Featured Research

from universities, journals, and other organizations

Obese pregnant women should gain less weight than currently recommended, researcher suggests

Date:
January 7, 2010
Source:
Saint Louis University
Summary:
An obstetrician who specializes in obesity disputes current recommendations for weight gain during pregnancy.

Recent recommendations by the Institute of Medicine (IOM) call for women who are overweight or obese to gain more weight than they should, a Saint Louis University obstetrician wrote in a January commentary for Obstetrics & Gynecology.

Related Articles


Joined by several colleagues, Raul Artal, M.D., chair of the department of obstetrics, gynecology and women's health at Saint Louis University, who has conducted extensive research on weight gain during pregnancy, did not endorse the IOM's May 2009 recommendation. The IOM, a non-governmental, independent, nonprofit organization, provides advice that is designed to improve health to national decision makers and the public.

"The recently published IOM recommendations for gestational weight gain are virtually identical to those published in 1990 with one exception: obese women are now recommended to gain 11-20 pounds compared to the previous recommendations of at least 15 pounds," Artal said.

"Recommending a single standard of weight gain for all obese classes is of concern since higher BMI levels are associated with more severe medical conditions and have long-term adverse health implications."

Artal recommended obese women eat a nutrient-rich diet of between 2,000 and 2,500 calories a day, which would cause them to cap their weight gain at 10 pounds, and in some cases, lose weight.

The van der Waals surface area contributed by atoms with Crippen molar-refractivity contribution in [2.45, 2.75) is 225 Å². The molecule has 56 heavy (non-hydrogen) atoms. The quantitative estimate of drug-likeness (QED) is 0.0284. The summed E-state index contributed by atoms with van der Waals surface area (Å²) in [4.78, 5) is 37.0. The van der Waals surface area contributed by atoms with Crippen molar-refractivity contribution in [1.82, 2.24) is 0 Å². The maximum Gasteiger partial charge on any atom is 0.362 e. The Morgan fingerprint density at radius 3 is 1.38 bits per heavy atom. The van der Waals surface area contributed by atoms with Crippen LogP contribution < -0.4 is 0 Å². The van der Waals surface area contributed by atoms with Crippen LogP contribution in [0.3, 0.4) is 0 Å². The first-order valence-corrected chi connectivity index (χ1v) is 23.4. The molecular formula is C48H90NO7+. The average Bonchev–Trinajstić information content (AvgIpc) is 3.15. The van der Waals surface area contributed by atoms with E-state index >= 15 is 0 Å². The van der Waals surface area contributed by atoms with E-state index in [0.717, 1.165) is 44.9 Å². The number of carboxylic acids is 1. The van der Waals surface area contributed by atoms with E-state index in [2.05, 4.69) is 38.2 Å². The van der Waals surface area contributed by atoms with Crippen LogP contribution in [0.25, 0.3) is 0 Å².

Under a doctor's guidance, he said, obese pregnant women can safely engage in physical activities and modify their diets to successfully limit their weight gain with no harmful effects on the fetus.

When obese women reduce the amount of weight they gain, they also cut their risk of developing complications such as gestational diabetes and preeclampsia. By contrast, obese women who gain too much weight increase their risk of developing these conditions who affect both mother and fetus.

Artal called excessive weight gain during pregnancy a significant contributor to the obesity epidemic.

"Excessive gestational weight gain has been implicated in an intergenerational vicious cycle of obesity as overweight and obese mothers give birth to big daughters who are more likely to become obese themselves and deliver large infants," he said.

Pregnancy is an ideal time for women who are obese to exercise and watch what they eat, Artal said.

These lifestyle changes are safe and carry benefits that last long after they have given birth, Artal added.

"Similar to smoking cessation programs, pregnancy provides a unique and ideal opportunity for behavior modifications given high motivation and enhanced access to medical supervision," he said.

"Limited weight gain in obese pregnant women has the added potential for setting the foundation for a healthier lifestyle over a woman's lifespan."

Artal led the team of obstetricians who drafted the American College of Obstetricians and Gynecologists' guidelines for exercise during pregnancy. He was joined in writing the commentary by Charles Lockwood, M.D., chair of the department of obstetrics, gynecology and reproductive sciences at Yale University School of Medicine and Haywood Brown, M.D., chair of obstetrics and gynecology at Duke University Medical Center.